Our search won’t be complete without looking to the Word of God to see what it says about the soul.
From Scripture, we know among other things that the soul:
- Was created by God (Jeremiah 38:16).
- Can be strong or unsteady (2 Peter 2:14).
- Can be lost or saved (James 1:21).
- Needs atonement (Leviticus 17:11).
- Is purified and protected by the truth and work of the Holy Spirit (1 Peter 1:22).
- Is distinct from the heart (Deuteronomy 26:16), the spirit (Hebrews 4:12), and the mind (Matthew 22:37).
- Is worth more than the world (Matthew 16:26, Mark 8:36, Luke 9:25).
Look at that last biblical point again. Jesus Himself said that the soul is worth more than the world!
Let that thought sink in!
You have a living soul that lasts forever and forms the very foundation of who you are. This itself is absolutely incredible! But this forever-living foundation, this personhood of you, needs care.
The fact that the human soul can thrive or can shrivel indicates that our soul has needs.
What does the soul crave?
It is the very nature of the soul to need. In fact, the soul is infinite in its capacity to desire.
As a needy entity, our soul has need of many things:
1. A keeper: Our soul does not belong to us but is on loan. It belongs to God, and one day we will give an account for its condition. In the meantime, it is up to each of us to be the keeper of our soul. As the keeper, it is our responsibility to meet our soul’s needs.
2. A center: It is impossible for the soul to be centered without God. Wondering if your soul might be off-center? A few indicators of an off-center soul are difficulty in making decisions; a constant feeling of vulnerability; impatience; being easily thrown; the need to control; and finding one’s identity in accomplishments, possessions, or appearance.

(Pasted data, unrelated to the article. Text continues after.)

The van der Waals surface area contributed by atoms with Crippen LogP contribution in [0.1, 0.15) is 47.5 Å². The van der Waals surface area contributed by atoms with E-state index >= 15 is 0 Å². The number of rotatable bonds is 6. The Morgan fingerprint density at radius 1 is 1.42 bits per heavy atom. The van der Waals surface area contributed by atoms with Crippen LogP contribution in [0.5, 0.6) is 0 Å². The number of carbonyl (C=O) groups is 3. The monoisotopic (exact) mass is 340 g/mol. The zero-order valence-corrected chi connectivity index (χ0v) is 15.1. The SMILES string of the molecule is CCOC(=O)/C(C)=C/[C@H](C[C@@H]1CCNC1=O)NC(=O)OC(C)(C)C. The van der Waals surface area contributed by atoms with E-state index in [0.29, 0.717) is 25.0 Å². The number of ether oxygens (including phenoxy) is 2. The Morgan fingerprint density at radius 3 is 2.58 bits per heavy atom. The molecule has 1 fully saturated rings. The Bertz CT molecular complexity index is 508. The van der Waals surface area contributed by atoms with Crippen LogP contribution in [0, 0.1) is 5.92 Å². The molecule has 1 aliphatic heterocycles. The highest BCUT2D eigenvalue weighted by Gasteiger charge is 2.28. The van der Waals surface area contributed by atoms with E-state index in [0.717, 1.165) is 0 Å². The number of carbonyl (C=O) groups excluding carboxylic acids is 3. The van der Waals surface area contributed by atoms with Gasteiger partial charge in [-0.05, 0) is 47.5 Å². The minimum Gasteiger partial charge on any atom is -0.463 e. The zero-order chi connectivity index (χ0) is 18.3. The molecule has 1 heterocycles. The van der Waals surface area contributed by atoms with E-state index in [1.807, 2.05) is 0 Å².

3. A future: We are unceasing spiritual beings with eternity placed in our hearts (Ecclesiastes 3:11). We were made for an eternal existence with our heavenly Father. Our soul needs a future.
4. Freedom: God is our liberator. In Him, there is freedom for living the life we were designed to live; freedom for becoming more like Christ. Our soul can only be free when all the parts of our personhood are rightly ordered.
5. Blessing: Blessing is done by the soul. Our soul resides in the innermost part of us—unseen, invisible. This fact plays a huge part in the shriveling of our soul. However, glimpses of the soul can be seen when it reaches out in love, blessing others.
6. Satisfaction: Remember that it is the very nature of the soul to need, always craving. The cravings are satisfied through worship.
7. Gratitude: Entitlement grows deep within us. It is the default mode of our sinful human race, and it says, “I am owed. This is rightfully mine.” Entitlement shrivels the soul. Conversely, adopting the grateful attitude of Jesus helps the soul to thrive.
8. Rest: Jesus knew the power of a rested soul. He often slowed Himself and his followers down by going off to a solitary place so their souls would not become fatigued. He is our example. Our soul was not designed to run on empty.
9. To be with God: What the soul truly desires is God. It seeks Him with its entire being. The soul is God-obsessed.
- It thirsts for Him (Psalm 42:2, Psalm 63:1, Psalm 143:6).
- It lifts itself up to Him (Psalm 25:1).
- It blesses Him (Psalm 103:1-2, Psalm 103:22) and
- clings to Him (Psalm 63:8).
- It waits for Him (Psalm 62:1).
“My soul yearns, even faints, for the courts of the Lord;my heart and my flesh cry out for the living God.” (Psalm 84:2)
Your soul is the deepest thing about you, and it yearns for God. Read through Psalm 84:2 again. Yearning for God is the very breath of our soul!
The soul was made to walk with God. Every one of its insatiable needs is met in Him.
The soul can shrivel, or it can thrive. It’s up to us. Thriving requires our time and attention, for our soul’s nourishment is found in intentional time spent with God.
It is here where we develop a strong relationship with Him through personal experience and are filled with His presence.
Deborah Haddix is the author of Soul Nourishment: Satisfying Our Deep Longing for God. She also serves as co-coordinator for Christian Grandparenting Network’s Grandparents Day of Prayer. Deborah writes, blogs, speaks, and coaches on topics related to biblical grandparenting, other life relationships, and soul care. Read the blog and find resources at her website.
Photo Credit: GettyImages/lolostock